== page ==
Portugal Golden Visa programme nets four billion euros

Published:  11 Oct at 6 PM
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Portugal’s Golden Visa programme has now benefitted the country by around four billion euros since its 2012 inception.

The term ’Golden Visa’ tends to raise blood pressures in Portugal’s everyday expat communities and invariably attract negative comments, but they’re a great way for a country to fill its coffers with cash, wherever the funds originate and however they arrived in the country. A total of 6,500 second passports and residency rights have been granted, and the cash investment required has been mainly used to purchase property which may or most likely may not ever be used by its new owners. Out of the number of visas sold, only 345 involved the transfer of actual capital totalling over a million euros, with just 12 resulting in the creation of 10 jobs.

The majority of Golden Visas were purchased by Chinese nationals, with just under 4,000 takers. Brazilians bought 581, South Africans 259, Russians 227 and Turkish citizens 236. At the present time, demand from China is easing off, as is demand from citizens of all the above countries with the unsurprising exception of Turkish investment, up by 148 per cent in the first six months of this year. The visas themselves have been revised several times since their inception, but newer categories introduced to attract startups, tech companies and artists have failed to garner much in the way of interest.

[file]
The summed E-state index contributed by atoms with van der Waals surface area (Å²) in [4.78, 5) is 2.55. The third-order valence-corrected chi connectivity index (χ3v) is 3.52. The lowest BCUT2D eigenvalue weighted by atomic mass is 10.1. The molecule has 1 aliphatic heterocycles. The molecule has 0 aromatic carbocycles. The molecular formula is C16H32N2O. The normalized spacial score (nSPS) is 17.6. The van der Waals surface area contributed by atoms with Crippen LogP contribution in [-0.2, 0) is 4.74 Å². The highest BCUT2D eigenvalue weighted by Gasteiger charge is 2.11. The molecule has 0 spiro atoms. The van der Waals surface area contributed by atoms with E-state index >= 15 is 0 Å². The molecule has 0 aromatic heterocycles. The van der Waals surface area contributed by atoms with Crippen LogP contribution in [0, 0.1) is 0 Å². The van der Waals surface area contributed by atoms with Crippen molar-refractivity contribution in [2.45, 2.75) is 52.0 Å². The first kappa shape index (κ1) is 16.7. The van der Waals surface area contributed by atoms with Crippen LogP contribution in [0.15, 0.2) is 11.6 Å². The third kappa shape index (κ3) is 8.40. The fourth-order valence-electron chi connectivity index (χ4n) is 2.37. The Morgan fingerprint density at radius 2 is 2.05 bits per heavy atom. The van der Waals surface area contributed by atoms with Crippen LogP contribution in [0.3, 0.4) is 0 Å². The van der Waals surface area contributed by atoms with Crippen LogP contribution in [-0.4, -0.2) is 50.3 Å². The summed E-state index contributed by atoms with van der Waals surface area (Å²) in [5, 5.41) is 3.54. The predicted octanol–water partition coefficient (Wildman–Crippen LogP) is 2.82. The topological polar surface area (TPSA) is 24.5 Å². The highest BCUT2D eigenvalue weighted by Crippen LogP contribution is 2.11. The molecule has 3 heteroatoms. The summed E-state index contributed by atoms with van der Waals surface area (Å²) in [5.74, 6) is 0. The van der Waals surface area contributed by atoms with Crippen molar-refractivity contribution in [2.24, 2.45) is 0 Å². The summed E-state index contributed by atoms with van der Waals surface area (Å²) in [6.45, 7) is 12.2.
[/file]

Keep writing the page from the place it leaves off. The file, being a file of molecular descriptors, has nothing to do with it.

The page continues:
In Portugal’s governmental circles, opposition to the programme is growing, with one female MEP claiming the scheme has been at risk of serious corruption since its start. She’s calling it a ‘prostitution of European citizens’ and is decrying the fact that, no matter how hard she’s tried, she can't discover the names of those who’ve bought their way into her country. Her reasoning is that, should she ever be able to gain access to the list, she’d find the names of many who’ve criminal records in their home countries and who haven’t been investigated by any Portuguese officials.
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